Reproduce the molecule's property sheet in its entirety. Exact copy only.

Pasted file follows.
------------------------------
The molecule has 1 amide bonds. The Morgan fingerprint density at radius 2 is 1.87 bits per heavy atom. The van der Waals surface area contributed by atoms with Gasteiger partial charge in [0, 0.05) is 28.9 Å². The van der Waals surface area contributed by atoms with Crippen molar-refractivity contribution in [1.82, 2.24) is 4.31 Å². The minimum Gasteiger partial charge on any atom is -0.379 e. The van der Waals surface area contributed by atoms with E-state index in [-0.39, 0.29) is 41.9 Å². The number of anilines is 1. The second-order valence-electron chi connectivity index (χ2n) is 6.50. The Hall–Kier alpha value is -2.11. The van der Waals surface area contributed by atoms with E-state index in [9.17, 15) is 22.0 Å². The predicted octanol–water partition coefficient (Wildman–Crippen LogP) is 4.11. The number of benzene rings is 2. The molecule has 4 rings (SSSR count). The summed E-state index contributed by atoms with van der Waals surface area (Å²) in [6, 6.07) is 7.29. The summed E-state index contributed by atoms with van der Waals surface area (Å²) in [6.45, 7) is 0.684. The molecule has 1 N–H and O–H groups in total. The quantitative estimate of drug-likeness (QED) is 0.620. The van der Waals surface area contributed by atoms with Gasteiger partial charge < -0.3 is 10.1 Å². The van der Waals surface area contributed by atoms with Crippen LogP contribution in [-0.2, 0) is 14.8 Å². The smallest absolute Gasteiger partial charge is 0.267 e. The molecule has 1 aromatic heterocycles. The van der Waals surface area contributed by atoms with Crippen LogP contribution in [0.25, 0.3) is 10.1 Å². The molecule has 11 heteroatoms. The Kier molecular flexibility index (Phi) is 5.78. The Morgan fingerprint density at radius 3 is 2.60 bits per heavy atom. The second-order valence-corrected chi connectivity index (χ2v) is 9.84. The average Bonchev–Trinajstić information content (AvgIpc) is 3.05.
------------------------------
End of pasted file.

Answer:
The molecule has 1 amide bonds. The Morgan fingerprint density at radius 2 is 1.87 bits per heavy atom. The van der Waals surface area contributed by atoms with Gasteiger partial charge in [0, 0.05) is 28.9 Å². The van der Waals surface area contributed by atoms with Crippen molar-refractivity contribution in [1.82, 2.24) is 4.31 Å². The minimum Gasteiger partial charge on any atom is -0.379 e. The van der Waals surface area contributed by atoms with E-state index in [-0.39, 0.29) is 41.9 Å². The number of anilines is 1. The second-order valence-electron chi connectivity index (χ2n) is 6.50. The Hall–Kier alpha value is -2.11. The van der Waals surface area contributed by atoms with E-state index in [9.17, 15) is 22.0 Å². The predicted octanol–water partition coefficient (Wildman–Crippen LogP) is 4.11. The number of benzene rings is 2. The molecule has 4 rings (SSSR count). The summed E-state index contributed by atoms with van der Waals surface area (Å²) in [6, 6.07) is 7.29. The summed E-state index contributed by atoms with van der Waals surface area (Å²) in [6.45, 7) is 0.684. The molecule has 1 N–H and O–H groups in total. The quantitative estimate of drug-likeness (QED) is 0.620. The van der Waals surface area contributed by atoms with Gasteiger partial charge < -0.3 is 10.1 Å². The van der Waals surface area contributed by atoms with Crippen LogP contribution in [-0.2, 0) is 14.8 Å². The smallest absolute Gasteiger partial charge is 0.267 e. The molecule has 1 aromatic heterocycles. The van der Waals surface area contributed by atoms with Crippen LogP contribution in [0.25, 0.3) is 10.1 Å². The molecule has 11 heteroatoms. The Kier molecular flexibility index (Phi) is 5.78. The Morgan fingerprint density at radius 3 is 2.60 bits per heavy atom. The second-order valence-corrected chi connectivity index (χ2v) is 9.84. The average Bonchev–Trinajstić information content (AvgIpc) is 3.05.